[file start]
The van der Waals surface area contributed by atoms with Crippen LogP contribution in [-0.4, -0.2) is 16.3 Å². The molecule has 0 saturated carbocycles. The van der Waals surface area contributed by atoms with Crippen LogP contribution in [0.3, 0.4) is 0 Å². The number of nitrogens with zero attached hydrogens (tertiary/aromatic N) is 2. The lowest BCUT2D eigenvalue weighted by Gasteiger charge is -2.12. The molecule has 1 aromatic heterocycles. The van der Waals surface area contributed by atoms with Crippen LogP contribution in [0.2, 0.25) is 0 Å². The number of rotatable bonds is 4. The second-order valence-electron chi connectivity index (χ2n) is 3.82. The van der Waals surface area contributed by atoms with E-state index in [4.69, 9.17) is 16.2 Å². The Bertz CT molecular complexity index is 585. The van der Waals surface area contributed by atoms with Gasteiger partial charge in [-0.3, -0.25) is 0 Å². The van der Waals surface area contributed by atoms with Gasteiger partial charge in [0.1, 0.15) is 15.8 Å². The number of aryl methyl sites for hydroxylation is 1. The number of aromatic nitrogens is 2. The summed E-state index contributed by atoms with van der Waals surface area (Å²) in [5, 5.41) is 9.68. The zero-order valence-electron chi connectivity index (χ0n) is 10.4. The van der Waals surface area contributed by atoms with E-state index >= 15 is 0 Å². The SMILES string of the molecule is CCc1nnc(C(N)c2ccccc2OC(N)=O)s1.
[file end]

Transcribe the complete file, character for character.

The van der Waals surface area contributed by atoms with Crippen LogP contribution in [-0.4, -0.2) is 16.3 Å². The molecule has 0 saturated carbocycles. The van der Waals surface area contributed by atoms with Crippen LogP contribution in [0.3, 0.4) is 0 Å². The number of nitrogens with zero attached hydrogens (tertiary/aromatic N) is 2. The lowest BCUT2D eigenvalue weighted by Gasteiger charge is -2.12. The molecule has 1 aromatic heterocycles. The van der Waals surface area contributed by atoms with Crippen LogP contribution in [0.2, 0.25) is 0 Å². The number of rotatable bonds is 4. The second-order valence-electron chi connectivity index (χ2n) is 3.82. The van der Waals surface area contributed by atoms with E-state index in [4.69, 9.17) is 16.2 Å². The Bertz CT molecular complexity index is 585. The van der Waals surface area contributed by atoms with Gasteiger partial charge in [-0.3, -0.25) is 0 Å². The van der Waals surface area contributed by atoms with Gasteiger partial charge in [0.1, 0.15) is 15.8 Å². The number of aryl methyl sites for hydroxylation is 1. The number of aromatic nitrogens is 2. The summed E-state index contributed by atoms with van der Waals surface area (Å²) in [5, 5.41) is 9.68. The zero-order valence-electron chi connectivity index (χ0n) is 10.4. The van der Waals surface area contributed by atoms with E-state index >= 15 is 0 Å². The SMILES string of the molecule is CCc1nnc(C(N)c2ccccc2OC(N)=O)s1.